updated 1/8/2007 2:59:29 PM ET 2007-01-08T19:59:29

New Yorkers began the work week with an olfactory mystery that left much of Manhattan and parts of New Jersey smelling like natural gas. But it reminded some locals of an earlier incident with the more pleasing scent of pancakes and maple syrup.

“It smelled to me like gas,” said Denisia Greenaway, describing Monday’s pervasive smell as she stood in the Greenwich Village.

“There was another time last year when all across the city they were smelling pancakes,” she added. “They could not work out what it was.”

That mystery, in October 2005, also sent an unidentified scent through Manhattan and New Jersey. “It smelled like brunch,” The Daily News wrote at the time. “Most thought it smelled like maple syrup.”

The New York Times weighed in on that mystery—which prompted a multi-agency investigation which that fruitless—with a story headlined “Good Smell Perplexes New Yorkers.”

Harry Koutoukas, who has lived in Greenwich Village since 1957, said Monday’s smell reminded him of “old eggs.”

“When I first smelled it, I checked to see if it was my icebox,” he said.

And speaking of unsolved smelly mysteries, he added, “There’s been a weird smell coming from outside that bank on Bleecker Street for years that we keep reporting.”

New Yorkers are long used to strange, localized stinks. In August 2006, a bad smell was reported in the city’s Staten Island borough, thought to be a gas leak so strong it gave some people headaches. An investigation found nothing.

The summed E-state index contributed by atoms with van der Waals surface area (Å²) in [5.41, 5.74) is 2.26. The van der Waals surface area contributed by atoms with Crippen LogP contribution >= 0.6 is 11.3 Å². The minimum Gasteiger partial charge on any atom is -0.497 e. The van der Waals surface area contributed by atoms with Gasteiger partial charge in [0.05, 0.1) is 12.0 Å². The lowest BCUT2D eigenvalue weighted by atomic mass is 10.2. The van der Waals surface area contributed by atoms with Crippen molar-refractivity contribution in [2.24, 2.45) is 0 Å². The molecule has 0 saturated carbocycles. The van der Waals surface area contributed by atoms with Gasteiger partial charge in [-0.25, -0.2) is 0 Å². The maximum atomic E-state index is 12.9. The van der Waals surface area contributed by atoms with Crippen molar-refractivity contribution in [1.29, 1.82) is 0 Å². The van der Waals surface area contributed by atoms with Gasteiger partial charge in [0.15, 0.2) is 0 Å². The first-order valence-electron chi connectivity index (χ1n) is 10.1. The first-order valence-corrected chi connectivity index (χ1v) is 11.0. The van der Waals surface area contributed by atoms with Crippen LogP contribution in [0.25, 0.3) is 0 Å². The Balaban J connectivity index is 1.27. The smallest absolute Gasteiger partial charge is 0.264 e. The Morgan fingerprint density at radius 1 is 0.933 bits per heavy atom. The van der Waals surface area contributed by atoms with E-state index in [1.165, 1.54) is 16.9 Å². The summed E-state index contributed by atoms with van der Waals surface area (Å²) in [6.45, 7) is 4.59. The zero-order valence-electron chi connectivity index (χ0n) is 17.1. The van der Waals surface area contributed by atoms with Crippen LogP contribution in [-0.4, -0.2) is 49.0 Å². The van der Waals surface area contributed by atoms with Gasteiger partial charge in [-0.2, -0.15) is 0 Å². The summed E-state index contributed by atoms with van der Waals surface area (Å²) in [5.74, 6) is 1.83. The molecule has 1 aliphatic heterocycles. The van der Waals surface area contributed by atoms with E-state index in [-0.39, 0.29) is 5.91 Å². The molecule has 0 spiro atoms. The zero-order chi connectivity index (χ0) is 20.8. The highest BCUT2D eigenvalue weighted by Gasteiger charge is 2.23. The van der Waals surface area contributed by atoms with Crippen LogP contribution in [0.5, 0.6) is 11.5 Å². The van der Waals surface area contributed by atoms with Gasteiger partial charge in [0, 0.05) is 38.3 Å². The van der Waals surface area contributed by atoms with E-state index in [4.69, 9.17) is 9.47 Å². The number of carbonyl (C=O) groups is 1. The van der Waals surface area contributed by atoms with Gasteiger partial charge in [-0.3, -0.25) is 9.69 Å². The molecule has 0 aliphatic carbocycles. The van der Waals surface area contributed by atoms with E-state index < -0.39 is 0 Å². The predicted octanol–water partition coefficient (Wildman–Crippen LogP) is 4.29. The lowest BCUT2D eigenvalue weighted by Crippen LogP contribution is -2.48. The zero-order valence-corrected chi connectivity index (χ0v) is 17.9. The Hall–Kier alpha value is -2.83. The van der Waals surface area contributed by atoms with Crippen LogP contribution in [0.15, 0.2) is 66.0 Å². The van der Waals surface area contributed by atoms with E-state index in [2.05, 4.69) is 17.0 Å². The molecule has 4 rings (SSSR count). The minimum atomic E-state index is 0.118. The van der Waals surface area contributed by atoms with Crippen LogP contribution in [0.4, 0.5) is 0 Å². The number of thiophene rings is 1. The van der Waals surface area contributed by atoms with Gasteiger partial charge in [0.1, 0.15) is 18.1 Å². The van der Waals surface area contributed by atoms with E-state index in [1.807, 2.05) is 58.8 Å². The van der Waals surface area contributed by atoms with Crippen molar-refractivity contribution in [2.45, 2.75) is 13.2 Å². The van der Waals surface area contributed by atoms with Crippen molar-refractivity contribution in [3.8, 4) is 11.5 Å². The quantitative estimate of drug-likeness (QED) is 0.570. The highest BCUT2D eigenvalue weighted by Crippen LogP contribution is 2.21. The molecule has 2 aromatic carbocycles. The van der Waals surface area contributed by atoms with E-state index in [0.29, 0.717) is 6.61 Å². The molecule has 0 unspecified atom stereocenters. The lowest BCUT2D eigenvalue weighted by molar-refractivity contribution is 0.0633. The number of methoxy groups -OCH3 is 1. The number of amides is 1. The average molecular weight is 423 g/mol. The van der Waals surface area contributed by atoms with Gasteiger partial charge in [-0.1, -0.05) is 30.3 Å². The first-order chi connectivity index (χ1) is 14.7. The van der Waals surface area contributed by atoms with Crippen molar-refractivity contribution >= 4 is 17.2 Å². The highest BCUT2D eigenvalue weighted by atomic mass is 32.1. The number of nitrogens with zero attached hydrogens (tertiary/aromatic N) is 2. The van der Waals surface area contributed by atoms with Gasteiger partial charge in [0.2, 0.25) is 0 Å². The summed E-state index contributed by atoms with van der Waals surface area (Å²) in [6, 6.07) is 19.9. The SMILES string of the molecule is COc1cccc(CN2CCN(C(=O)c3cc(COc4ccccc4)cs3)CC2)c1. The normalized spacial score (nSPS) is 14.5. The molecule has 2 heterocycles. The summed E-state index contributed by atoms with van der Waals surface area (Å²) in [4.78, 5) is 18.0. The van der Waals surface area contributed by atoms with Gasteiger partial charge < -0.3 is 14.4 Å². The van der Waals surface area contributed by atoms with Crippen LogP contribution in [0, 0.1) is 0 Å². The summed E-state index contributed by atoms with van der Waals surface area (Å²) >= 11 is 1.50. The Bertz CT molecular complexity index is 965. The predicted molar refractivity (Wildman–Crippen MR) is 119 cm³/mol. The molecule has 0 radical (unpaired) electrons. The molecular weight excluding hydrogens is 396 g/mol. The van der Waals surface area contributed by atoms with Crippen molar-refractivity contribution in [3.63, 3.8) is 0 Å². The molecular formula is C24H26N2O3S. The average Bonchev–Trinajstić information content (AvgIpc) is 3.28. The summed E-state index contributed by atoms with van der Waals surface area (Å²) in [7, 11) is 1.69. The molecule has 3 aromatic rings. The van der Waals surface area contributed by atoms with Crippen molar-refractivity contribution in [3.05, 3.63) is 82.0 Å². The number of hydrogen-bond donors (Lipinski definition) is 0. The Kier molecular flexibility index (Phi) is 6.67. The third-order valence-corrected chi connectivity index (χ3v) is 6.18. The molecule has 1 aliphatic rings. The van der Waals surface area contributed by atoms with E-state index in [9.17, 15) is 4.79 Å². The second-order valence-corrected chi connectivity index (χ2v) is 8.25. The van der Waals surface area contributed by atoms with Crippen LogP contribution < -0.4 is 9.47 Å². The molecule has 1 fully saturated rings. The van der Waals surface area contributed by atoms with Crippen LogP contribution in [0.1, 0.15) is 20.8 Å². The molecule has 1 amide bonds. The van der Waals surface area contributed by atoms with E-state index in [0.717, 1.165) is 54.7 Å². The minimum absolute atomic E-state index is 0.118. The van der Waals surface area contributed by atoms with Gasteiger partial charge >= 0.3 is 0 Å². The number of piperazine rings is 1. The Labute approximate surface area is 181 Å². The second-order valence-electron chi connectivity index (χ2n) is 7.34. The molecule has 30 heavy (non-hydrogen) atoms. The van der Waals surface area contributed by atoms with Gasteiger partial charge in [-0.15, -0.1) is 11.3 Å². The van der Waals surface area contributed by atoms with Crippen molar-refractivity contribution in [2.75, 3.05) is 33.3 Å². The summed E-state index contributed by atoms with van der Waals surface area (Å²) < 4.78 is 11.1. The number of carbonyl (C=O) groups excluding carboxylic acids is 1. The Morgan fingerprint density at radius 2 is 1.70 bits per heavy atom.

Last year in the borough of The Bronx, locals took to the streets to protest the stink from a city composting plant.

Then there is the smell of a citywide garbage strike or just the nasty waft on a hot, humid summer evening emanating from the city’s countless unswept alleyways.

There’s also the rank aroma of humanity packed like sardines on the subway during rush hour on a sweltering August night.

The Web site Gawker encourages readers to report smells in the city, both “horrific and sublime,” for inclusion in its “New York City Subway Smell Map” which tracks hot spots of everything from body odor to sewage.

And some have cashed in on the city’s stinks. Perfumers Bond No. 9 sells 18 varied New York neighborhood scents, including Eau de Central Park, Little Italy, Chinatown and Wall Wall Street, available at Saks Fifth Avenue and other posh stores.

While Monday’s mystery might never be solved, Mayor Michael Bloomberg’s assessment of the situation may live on: “We are waiting for the gas to pass.”

Copyright 2012 Thomson Reuters. Click for restrictions.


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